1970 Women's World Cup Final (partially found footage of international football match; 1970)
The 1970 Women's World Cup Final culminated the first of two unofficial Women's World Cups established by the Federation of Independent European Female Football (FIEFF). Occurring on 15th July in front of around 35,000-40,000 fans at the Stadio Comunale, Denmark would go on to defeat hosts Italy 2-0 to claim the title.
While some sources indicate that the 1991 FIFA Women's World Cup was the first global women's football tournament, the reality is the inaugural Women's World Cup occurred more than twenty years prior, albeit without FIFA support. Starting in 1968, the "Third Wave" of women's football began, which saw a surge in popularity as bans against the sport were lifted across the world and various organisations and individuals aimed to see it gain mainstream recognition and acceptance. Among the trailblazers was the Federazione Internazionale Europea di Football Femminile (FICF), which had organised the 1969 European Competition for Women's Football, well before the first UEFA-sanctioned European Championship held in 1984. In February 1970, the Federation of Independent European Female Football (FIEFF) was established, which quickly set out to produce the first Women's World Cup.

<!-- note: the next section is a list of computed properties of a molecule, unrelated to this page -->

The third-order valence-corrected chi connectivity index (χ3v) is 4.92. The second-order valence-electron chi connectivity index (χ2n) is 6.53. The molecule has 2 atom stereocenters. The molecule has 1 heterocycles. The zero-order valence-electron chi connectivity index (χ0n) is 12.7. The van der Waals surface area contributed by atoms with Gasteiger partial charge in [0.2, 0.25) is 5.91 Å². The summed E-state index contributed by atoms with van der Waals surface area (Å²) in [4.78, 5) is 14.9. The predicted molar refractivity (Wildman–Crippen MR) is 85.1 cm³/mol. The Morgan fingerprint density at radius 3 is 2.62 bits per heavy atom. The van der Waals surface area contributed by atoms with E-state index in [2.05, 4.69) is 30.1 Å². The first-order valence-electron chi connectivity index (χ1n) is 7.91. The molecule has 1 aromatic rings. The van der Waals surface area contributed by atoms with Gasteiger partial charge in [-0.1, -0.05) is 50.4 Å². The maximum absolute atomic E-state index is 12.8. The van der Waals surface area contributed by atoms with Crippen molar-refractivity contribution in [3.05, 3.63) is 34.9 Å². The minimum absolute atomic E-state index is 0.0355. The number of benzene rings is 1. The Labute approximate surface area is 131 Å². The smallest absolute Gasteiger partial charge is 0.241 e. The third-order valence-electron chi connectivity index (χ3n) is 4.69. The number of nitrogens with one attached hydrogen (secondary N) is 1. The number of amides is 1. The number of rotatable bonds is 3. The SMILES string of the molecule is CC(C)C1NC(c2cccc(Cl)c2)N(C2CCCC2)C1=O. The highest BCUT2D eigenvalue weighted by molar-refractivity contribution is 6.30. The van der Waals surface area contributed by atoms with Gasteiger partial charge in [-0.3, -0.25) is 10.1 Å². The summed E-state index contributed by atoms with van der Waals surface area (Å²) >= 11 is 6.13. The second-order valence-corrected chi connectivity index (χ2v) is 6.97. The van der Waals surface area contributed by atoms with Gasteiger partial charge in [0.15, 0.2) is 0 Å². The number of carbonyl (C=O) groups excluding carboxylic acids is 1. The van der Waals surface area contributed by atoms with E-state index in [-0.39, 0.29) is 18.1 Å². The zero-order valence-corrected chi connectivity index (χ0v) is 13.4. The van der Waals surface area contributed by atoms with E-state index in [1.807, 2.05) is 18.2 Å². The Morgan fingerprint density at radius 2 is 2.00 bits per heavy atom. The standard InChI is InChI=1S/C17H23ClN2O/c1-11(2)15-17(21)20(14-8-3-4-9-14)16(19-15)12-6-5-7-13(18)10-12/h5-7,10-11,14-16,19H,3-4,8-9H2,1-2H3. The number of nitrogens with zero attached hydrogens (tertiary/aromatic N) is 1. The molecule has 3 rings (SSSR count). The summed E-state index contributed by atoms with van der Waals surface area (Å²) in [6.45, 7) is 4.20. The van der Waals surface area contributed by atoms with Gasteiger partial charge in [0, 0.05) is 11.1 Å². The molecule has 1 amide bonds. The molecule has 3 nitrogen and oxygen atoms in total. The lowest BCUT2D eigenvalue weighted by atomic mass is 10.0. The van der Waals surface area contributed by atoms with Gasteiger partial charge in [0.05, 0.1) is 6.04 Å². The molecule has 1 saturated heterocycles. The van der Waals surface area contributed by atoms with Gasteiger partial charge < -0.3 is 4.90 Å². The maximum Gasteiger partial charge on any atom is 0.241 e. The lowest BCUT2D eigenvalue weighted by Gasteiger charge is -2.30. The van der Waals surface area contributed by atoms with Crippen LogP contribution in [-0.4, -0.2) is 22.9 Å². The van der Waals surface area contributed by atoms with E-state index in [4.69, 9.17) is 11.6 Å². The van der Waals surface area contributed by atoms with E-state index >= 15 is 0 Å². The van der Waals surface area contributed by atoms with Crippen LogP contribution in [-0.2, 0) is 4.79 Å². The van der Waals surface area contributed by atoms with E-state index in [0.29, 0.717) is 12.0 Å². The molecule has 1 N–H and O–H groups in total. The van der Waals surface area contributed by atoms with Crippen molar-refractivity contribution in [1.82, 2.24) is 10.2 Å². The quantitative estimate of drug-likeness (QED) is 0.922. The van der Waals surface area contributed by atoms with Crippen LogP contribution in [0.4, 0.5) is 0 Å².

Neither FIFA nor UEFA were thrilled with the FIEFF's plans, with FIFA outright attempting to block the tournament. Despite FIFA's lack of support, the 1970 Women's World Cup would commence in Italy from 7th-15th July, thanks from backing by main sponsors Martini & Rossi, and extensive media reports and allowance to host games in large stadiums like the Stadio Comunale. Initial tournament plans had Argentina, Denmark, France, and Italy comprise "Group A", with "Group B" featuring Brazil, Czechoslovakia, England, and the Soviet Union. However, Argentina, Brazil, and the Soviet Union were later replaced by Austria, Switzerland, and Mexico, the latter now the only non-European team in the competition. West Germany and Sweden were selected as reserve teams, with the former replacing France pre-tournament. Amazingly, the West Germans were officially forbidden to play football in their own country, as a DFB ban enforced from 1955 was not lifted until three months post-tournament.